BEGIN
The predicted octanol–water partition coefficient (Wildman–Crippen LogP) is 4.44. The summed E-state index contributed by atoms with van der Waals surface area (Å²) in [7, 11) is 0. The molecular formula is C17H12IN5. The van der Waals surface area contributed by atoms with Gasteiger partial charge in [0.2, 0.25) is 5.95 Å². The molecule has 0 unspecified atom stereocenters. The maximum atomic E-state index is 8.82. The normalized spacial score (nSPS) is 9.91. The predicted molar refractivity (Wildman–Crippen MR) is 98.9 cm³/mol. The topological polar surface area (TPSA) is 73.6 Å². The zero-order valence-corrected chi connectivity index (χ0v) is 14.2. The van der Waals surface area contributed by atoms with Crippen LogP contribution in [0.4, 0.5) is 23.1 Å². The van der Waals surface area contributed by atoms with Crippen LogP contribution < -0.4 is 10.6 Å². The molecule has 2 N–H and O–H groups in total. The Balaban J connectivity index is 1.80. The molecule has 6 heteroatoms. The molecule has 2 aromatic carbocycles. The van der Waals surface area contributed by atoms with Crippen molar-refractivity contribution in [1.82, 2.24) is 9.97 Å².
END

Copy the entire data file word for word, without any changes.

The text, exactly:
The predicted octanol–water partition coefficient (Wildman–Crippen LogP) is 4.44. The summed E-state index contributed by atoms with van der Waals surface area (Å²) in [7, 11) is 0. The molecular formula is C17H12IN5. The van der Waals surface area contributed by atoms with Gasteiger partial charge in [0.2, 0.25) is 5.95 Å². The molecule has 0 unspecified atom stereocenters. The maximum atomic E-state index is 8.82. The normalized spacial score (nSPS) is 9.91. The predicted molar refractivity (Wildman–Crippen MR) is 98.9 cm³/mol. The topological polar surface area (TPSA) is 73.6 Å². The zero-order valence-corrected chi connectivity index (χ0v) is 14.2. The van der Waals surface area contributed by atoms with Crippen LogP contribution in [0.4, 0.5) is 23.1 Å². The van der Waals surface area contributed by atoms with Crippen LogP contribution < -0.4 is 10.6 Å². The molecule has 2 N–H and O–H groups in total. The Balaban J connectivity index is 1.80. The molecule has 6 heteroatoms. The molecule has 2 aromatic carbocycles. The van der Waals surface area contributed by atoms with Crippen molar-refractivity contribution in [1.82, 2.24) is 9.97 Å².